Fletcher says George is a pro at amicable endings. “She has handled a couple of divorces for friends of mine; they were done in such a professional and non-acrimonious way. … One couple actually got remarried three years later. She is very holistic in her approach.”
“With my background as a therapist, I help my clients work through their anger and make a decision,” she says. “That’s part of divorce: You just have to deal with the anger. They get half their money, half their kids; they get dumped, so there’s a lot of emotion, and I help them through it so they can make more rational decisions.”
Another focus for George is ensuring the children suffer as little as possible. She’s a big donor to CASA, which provides legal services to children in situations of divorce, abuse and neglect; and Treehouse, which helps children in foster care. “Julia Calhoun had over a hundred foster children,” says George, “and she got me interested in it. I’m glad I did. These kids in foster care—they are tomorrow’s world. The better they have it, the better the world.
“I will want to volunteer time if I retire. But most of my friends say I’ll never leave the practice. I love it; I love the people; they bring fascinating issues, and I learn from each one.”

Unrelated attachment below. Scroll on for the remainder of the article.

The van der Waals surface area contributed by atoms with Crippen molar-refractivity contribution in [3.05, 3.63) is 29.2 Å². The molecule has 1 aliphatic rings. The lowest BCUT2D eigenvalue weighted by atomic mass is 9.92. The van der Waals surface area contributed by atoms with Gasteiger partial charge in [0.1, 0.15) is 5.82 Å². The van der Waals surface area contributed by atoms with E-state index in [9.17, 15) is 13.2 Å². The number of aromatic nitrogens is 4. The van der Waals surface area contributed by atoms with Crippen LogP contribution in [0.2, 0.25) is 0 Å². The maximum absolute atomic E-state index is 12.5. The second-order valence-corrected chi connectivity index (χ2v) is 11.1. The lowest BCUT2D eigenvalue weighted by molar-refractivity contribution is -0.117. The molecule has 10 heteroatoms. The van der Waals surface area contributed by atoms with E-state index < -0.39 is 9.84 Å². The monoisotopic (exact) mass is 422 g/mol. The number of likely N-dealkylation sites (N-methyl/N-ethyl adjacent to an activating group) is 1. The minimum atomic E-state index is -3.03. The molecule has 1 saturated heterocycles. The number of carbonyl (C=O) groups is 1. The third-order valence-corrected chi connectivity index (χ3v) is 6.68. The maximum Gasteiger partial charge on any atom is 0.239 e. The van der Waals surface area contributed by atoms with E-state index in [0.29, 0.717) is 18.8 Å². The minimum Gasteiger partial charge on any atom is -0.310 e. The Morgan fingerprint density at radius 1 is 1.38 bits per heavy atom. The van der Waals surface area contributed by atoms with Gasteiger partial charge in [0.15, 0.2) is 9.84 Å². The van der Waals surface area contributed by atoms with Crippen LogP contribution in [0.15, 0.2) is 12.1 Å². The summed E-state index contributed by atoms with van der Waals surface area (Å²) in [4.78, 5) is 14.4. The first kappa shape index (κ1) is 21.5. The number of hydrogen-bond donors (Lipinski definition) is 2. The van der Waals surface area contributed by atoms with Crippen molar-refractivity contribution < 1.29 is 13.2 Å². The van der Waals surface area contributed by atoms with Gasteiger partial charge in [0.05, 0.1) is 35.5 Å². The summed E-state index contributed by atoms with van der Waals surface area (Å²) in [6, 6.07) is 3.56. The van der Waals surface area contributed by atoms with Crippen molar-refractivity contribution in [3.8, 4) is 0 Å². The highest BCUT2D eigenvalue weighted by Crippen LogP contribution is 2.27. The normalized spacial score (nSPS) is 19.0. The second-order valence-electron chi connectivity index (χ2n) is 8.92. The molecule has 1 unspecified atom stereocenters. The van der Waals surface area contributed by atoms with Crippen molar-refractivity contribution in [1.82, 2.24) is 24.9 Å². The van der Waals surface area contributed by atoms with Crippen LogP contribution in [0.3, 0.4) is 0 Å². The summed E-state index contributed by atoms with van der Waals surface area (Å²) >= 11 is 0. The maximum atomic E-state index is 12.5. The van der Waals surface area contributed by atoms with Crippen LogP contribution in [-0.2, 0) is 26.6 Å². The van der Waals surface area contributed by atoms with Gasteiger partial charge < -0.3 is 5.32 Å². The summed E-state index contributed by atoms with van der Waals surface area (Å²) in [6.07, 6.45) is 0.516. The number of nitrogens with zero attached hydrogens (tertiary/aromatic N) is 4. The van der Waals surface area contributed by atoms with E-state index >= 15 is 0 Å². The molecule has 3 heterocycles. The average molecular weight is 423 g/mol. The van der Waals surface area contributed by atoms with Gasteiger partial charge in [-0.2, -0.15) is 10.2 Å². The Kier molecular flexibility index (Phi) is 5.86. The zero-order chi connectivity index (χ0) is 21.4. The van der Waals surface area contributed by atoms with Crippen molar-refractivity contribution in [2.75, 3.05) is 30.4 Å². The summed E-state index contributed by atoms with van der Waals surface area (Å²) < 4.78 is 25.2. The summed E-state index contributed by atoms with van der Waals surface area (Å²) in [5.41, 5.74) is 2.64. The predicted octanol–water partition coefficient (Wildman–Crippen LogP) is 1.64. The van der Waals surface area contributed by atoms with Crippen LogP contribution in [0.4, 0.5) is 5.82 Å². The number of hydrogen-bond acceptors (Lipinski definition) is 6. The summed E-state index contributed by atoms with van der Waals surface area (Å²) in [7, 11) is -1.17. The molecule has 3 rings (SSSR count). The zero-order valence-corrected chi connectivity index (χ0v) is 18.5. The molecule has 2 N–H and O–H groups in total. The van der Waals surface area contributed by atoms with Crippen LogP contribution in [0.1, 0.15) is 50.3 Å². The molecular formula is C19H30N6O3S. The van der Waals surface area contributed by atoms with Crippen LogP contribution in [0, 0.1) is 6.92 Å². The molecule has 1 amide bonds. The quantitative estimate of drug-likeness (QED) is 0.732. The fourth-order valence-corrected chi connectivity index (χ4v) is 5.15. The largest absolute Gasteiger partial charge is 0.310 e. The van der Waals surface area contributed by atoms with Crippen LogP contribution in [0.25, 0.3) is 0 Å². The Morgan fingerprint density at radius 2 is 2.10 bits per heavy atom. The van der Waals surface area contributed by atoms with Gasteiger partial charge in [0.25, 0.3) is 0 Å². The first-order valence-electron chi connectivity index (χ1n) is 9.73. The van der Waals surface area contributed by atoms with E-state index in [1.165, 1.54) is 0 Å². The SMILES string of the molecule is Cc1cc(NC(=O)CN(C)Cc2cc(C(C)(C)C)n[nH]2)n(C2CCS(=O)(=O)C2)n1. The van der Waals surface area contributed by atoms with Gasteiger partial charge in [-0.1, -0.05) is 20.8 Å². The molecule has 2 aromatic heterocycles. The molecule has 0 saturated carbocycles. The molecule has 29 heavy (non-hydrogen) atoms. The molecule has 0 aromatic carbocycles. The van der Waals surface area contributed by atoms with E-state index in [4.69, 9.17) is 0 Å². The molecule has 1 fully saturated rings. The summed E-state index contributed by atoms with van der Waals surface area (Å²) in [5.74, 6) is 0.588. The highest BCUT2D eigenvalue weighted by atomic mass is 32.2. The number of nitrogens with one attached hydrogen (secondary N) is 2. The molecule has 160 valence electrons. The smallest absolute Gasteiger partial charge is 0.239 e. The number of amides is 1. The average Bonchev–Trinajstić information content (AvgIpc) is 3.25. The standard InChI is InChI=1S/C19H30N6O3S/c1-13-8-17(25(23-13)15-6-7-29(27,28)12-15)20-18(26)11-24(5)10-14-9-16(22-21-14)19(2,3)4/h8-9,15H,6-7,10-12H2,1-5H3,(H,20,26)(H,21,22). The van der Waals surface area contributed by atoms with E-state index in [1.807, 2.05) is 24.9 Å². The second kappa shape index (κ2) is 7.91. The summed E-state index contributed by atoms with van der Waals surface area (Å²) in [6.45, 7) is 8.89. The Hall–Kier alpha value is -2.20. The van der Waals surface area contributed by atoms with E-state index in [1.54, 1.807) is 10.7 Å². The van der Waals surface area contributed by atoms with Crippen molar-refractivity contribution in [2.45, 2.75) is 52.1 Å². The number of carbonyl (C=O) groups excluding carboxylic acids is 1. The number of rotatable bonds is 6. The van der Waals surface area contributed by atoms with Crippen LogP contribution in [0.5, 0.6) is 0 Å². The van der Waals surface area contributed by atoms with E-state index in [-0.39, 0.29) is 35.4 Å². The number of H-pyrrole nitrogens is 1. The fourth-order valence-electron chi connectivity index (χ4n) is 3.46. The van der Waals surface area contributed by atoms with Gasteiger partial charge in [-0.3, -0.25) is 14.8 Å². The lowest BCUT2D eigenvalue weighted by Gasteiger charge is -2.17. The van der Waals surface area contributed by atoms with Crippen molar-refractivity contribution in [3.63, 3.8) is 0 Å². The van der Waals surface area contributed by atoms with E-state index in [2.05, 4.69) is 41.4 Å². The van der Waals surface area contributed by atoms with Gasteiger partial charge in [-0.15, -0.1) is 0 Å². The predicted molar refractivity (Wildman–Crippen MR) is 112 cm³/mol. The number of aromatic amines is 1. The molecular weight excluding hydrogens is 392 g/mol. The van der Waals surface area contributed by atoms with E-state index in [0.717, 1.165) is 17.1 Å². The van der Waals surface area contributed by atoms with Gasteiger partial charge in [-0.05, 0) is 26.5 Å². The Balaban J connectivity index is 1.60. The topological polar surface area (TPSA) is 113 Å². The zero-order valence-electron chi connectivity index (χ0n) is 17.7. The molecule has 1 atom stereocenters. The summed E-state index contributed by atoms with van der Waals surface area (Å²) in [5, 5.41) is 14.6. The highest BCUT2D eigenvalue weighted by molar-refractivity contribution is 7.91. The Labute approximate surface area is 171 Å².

The Name is George. Janet George.
Janet George has a slate of activities that would make James Bond happy: racehorse owner, skier, golfer, former pilot.
During the ’90s, George says, “I learned to fly with the Wings Aloft club based at Boeing Field. Then I bought a Cessna turboprop. I loved to fly to Sun Valley to ski, or fly to the little airfields around the state. I love the little cafés at the airports.”
George folded her wings a couple of years ago, when she decided her eyesight was no longer up to par. She decided to golf, a sport she has attacked with characteristic enthusiasm, and with the mixed results most golfers would understand. “I went out 17 days in a row last Christmas to try to learn how to hit the ball right,” she says of working with a simulator. “I learned a lot, but I don’t know if I’m any better. I’m hoping to see in about two weeks.”
She also owns part shares in five racehorses. “I have a box on the finish line at Emerald Downs and try to attend any time they race,” she says. “We go to the paddock where they saddle and walk the horse around, and we speak with the jockey and trainer. Just like the big kids at the Kentucky Derby.”